After the explosion, only the bow of the ship remained. The rest of Serpens had disintegrated, and the bow sank soon after the cataclysm. Killed in the explosion were 197 Coast Guard officers and enlisted men, 51 U.S. Army stevedores, and surgeon Harry Levin, a U.S. Public Health Service physician. Only two men on board Serpens survived–Seaman 1/c Kelsie Kemp and Seaman 1/c George Kennedy, who had been located in the boatswain’s locker. Both men were injured, but were later rescued from the wreckage and survived. In addition, a soldier who was ashore at Lunga Point was killed by flying shrapnel. Only two Coast Guardsmen’s bodies were recovered intact and later identified out of the nearly 250 men killed in the explosion.
(U.S. Coast Guard photo)
At first, the loss of Serpens was attributed to enemy action and three Purple Heart Medals were issued to the two survivors and posthumously to Levin. However, a court of inquiry later determined that the cause of the explosion could not be established from surviving evidence. By 1949, the U.S. Navy officially closed the case deciding that the loss was not due to enemy action but an “accident intrinsic to the loading process.”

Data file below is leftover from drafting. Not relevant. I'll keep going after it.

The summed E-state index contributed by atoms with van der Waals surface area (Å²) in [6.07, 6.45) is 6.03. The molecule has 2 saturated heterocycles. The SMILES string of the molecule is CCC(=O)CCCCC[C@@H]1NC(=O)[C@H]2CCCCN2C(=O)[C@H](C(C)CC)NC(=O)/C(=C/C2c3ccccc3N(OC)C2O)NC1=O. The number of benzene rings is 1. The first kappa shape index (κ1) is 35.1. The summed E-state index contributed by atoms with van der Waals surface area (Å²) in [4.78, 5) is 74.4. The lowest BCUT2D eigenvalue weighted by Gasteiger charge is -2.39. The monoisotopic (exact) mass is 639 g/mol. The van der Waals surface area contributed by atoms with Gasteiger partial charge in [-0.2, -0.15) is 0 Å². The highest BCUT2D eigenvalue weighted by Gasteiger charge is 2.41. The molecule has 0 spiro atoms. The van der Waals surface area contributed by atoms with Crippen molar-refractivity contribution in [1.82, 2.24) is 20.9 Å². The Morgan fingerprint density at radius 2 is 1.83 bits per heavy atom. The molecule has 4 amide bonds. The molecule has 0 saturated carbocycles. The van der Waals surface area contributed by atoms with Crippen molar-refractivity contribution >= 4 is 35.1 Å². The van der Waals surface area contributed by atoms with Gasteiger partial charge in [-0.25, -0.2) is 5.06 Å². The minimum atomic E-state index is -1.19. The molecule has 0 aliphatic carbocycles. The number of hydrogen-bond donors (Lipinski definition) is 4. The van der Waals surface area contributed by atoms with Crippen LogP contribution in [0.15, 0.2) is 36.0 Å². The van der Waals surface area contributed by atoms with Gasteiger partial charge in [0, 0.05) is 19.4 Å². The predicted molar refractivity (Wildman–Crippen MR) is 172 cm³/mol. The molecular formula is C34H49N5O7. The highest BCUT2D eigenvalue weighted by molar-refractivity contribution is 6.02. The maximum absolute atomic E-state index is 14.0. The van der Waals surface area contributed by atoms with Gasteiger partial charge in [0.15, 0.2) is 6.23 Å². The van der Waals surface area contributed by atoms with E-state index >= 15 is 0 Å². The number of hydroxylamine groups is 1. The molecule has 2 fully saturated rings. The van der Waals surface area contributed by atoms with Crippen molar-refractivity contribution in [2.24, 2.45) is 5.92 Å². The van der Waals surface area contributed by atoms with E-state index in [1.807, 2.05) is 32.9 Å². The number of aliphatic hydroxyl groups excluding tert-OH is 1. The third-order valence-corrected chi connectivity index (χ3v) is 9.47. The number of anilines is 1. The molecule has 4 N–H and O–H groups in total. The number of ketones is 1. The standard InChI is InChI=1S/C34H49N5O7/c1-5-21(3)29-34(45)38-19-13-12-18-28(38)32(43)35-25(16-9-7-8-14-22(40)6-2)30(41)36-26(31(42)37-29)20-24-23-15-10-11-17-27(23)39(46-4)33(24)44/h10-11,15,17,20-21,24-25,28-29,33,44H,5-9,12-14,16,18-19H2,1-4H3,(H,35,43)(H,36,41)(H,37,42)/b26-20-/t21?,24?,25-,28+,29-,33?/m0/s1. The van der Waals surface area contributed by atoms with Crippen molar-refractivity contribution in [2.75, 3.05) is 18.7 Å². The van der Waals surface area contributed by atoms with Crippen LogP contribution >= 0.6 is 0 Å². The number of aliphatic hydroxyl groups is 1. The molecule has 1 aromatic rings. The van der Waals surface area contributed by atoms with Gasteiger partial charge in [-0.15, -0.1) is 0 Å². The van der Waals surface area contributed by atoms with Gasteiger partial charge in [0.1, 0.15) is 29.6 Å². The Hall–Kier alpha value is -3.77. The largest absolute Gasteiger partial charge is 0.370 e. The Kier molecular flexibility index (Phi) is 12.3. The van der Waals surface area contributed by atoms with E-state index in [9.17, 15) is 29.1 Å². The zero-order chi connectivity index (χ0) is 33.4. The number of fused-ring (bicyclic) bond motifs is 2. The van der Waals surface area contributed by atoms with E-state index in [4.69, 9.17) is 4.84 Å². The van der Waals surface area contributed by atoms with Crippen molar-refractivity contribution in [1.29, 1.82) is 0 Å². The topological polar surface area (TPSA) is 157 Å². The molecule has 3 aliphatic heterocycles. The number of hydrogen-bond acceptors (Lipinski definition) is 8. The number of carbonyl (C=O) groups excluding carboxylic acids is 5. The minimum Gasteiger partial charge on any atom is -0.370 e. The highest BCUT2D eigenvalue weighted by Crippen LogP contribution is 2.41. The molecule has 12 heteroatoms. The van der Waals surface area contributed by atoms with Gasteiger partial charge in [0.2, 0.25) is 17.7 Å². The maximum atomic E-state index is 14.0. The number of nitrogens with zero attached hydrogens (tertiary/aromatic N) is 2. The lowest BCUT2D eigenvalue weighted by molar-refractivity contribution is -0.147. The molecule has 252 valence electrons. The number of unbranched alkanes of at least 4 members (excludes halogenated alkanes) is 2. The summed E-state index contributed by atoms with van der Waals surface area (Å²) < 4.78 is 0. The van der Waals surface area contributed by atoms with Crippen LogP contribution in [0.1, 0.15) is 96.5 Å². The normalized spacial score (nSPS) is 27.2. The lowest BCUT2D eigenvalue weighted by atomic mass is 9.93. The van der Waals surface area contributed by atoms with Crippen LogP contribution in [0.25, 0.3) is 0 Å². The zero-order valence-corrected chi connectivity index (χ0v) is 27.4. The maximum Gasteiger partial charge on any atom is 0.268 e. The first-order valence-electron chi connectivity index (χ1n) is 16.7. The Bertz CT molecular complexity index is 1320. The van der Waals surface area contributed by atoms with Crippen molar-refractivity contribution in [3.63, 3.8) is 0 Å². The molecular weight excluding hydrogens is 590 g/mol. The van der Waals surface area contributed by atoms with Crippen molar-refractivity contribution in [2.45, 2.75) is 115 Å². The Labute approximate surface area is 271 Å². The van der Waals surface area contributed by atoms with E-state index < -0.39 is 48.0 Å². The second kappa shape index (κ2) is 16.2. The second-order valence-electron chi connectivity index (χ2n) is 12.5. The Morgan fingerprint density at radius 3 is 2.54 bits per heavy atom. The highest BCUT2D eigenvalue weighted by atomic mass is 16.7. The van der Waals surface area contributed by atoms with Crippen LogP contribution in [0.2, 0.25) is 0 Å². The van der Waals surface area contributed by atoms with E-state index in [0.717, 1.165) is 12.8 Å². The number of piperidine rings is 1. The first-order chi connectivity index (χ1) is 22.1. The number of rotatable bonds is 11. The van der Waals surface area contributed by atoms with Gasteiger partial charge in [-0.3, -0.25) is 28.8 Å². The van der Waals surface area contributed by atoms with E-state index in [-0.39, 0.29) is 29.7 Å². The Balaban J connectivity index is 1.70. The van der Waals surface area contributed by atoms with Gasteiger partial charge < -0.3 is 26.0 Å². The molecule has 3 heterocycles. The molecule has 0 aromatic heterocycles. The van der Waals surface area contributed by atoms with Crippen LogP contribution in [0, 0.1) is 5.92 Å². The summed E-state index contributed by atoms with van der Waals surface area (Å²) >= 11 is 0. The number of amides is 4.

(U.S. Coast Guard photo)
Today, all that remains of the Serpens is the bow section sitting upside down on the sea floor off Lunga Point. The dead were initially buried at the Army, Navy and Marine Corps Cemetery at Guadalcanal. The crew’s mortal remains were later exhumed and shipped to Arlington National Cemetery for burial. On June 15, 1949, Serpens’s Coast Guardsmen were interred on Arlington Cemetery’s Coast Guard Hill. A monument to the Serpens listing all of the lost crewmembers was erected over the gravesite and dedicated on Nov. 16, 1950.
During the Civil War, an entire battalion was formed by pulling the students of two colleges out of school, putting them under the command of their professors, and shipping them off to war. And these college kids really did fight, possibly firing some of the first and last shots of the war and earning battle streamers for seven different engagements before the war ended.